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Hawk Ridge in Duluth had nothing like the large August numbers they had last year, but with over birds for the month, their results were still pretty good. In Pennsylvania, Allegheny Front had something of an average August, but still posted strong Broad-winged Hawk results. Virtually everything that flies past their mountain did so in numbers higher and sometimes a lot higher than usual for August. Their big exception was the Northern Harrier, which had a weak August almost everywhere. The southerly sites, especially in Virginia, had a rough start to their seasons due to weather issues.

Rockfish Gap tried to get in a count for several days before it stopped raining and the fog cleared. In Massachusetts, which boasts a lot of sites, only Blueberry Hill attempted a count in August. The number of sites that count in August is still pretty low compared with those that start in September. Let September begin! Labels: , August , Fall hawk migration. Wednesday, August 25, Fall migration report - late August.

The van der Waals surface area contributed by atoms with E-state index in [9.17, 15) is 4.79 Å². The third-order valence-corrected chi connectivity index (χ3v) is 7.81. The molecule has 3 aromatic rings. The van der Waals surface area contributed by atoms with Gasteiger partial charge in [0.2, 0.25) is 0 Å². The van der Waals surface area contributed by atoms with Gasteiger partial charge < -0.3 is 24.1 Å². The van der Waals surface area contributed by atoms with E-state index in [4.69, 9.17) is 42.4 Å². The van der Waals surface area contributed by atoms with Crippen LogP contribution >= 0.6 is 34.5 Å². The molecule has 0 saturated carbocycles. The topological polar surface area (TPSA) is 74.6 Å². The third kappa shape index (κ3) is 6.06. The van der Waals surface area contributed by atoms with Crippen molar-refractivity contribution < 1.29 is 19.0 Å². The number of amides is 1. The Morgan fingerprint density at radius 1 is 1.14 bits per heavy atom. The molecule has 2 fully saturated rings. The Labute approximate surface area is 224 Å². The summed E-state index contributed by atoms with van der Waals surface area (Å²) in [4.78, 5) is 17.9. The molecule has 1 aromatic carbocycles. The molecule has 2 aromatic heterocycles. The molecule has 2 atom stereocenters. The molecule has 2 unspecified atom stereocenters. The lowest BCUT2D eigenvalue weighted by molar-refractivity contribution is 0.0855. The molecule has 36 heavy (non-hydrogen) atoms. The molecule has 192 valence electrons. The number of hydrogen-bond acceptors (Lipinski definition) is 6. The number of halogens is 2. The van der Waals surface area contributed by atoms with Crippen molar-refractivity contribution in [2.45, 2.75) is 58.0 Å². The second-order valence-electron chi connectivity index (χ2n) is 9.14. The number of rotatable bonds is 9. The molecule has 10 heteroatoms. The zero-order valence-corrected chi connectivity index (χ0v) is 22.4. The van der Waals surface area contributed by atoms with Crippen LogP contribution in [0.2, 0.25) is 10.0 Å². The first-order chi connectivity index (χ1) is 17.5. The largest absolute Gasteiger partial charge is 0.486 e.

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More hawkwatches are opening almost every day now, and the hawkwatching is improving just as fast. Corpus Christi in south Texas already has had at least one banner day when 1, Mississippi Kites headed south.


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Counters reported several kettles of more than kites at a time on August 16, though with a temperature of in the shade, that might not count as fall hawkwatching. In the eastern U.

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One thing that can be said for rain is that hawkwatching the day after it is usually pretty good! The best days so far this season were August , when Hawk Mountain was the first site north of Corpus Christi to post more than raptors. They counted on the 20th and just missed that mark the next day with On the 20th their count included 14 Bald Eagles and 17 Osprey. In non-hawk sightings, a few red-breasted nuthatches have already been reported, and a few south-bound ravens as well.

Warblers are moving in fairly good numbers as well, at least when you consider it's still August. Overall, migration seems a tad ahead of schedule for this point in the month, even with the days lost to rain and fog. In another week, September 1 will be here and most hawkwatches will be up and running and in full swing. Here in the mid-Atlantic, the weather will clear for tomorrow Thursday and bring a nice northwest wind.